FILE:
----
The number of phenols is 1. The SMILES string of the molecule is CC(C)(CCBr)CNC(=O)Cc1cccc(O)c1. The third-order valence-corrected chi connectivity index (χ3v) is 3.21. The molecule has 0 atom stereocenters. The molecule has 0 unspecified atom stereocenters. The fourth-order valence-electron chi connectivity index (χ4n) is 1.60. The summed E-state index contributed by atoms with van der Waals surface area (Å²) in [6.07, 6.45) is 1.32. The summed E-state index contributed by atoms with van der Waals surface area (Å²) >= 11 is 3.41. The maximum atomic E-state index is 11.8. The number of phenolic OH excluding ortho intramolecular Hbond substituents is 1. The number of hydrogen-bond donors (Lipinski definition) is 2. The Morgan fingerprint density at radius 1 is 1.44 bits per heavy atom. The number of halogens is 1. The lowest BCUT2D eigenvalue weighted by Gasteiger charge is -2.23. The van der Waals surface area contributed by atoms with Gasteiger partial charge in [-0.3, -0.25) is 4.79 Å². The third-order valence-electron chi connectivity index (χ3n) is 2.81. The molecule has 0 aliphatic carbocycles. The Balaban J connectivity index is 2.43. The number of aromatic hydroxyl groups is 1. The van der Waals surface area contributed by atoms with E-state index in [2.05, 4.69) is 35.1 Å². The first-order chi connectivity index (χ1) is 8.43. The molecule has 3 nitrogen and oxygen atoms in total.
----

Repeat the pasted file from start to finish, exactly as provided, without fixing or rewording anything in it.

The number of phenols is 1. The SMILES string of the molecule is CC(C)(CCBr)CNC(=O)Cc1cccc(O)c1. The third-order valence-corrected chi connectivity index (χ3v) is 3.21. The molecule has 0 atom stereocenters. The molecule has 0 unspecified atom stereocenters. The fourth-order valence-electron chi connectivity index (χ4n) is 1.60. The summed E-state index contributed by atoms with van der Waals surface area (Å²) in [6.07, 6.45) is 1.32. The summed E-state index contributed by atoms with van der Waals surface area (Å²) >= 11 is 3.41. The maximum atomic E-state index is 11.8. The number of phenolic OH excluding ortho intramolecular Hbond substituents is 1. The number of hydrogen-bond donors (Lipinski definition) is 2. The Morgan fingerprint density at radius 1 is 1.44 bits per heavy atom. The number of halogens is 1. The lowest BCUT2D eigenvalue weighted by Gasteiger charge is -2.23. The van der Waals surface area contributed by atoms with Gasteiger partial charge in [-0.3, -0.25) is 4.79 Å². The third-order valence-electron chi connectivity index (χ3n) is 2.81. The molecule has 0 aliphatic carbocycles. The Balaban J connectivity index is 2.43. The number of aromatic hydroxyl groups is 1. The van der Waals surface area contributed by atoms with E-state index in [2.05, 4.69) is 35.1 Å². The first-order chi connectivity index (χ1) is 8.43. The molecule has 3 nitrogen and oxygen atoms in total.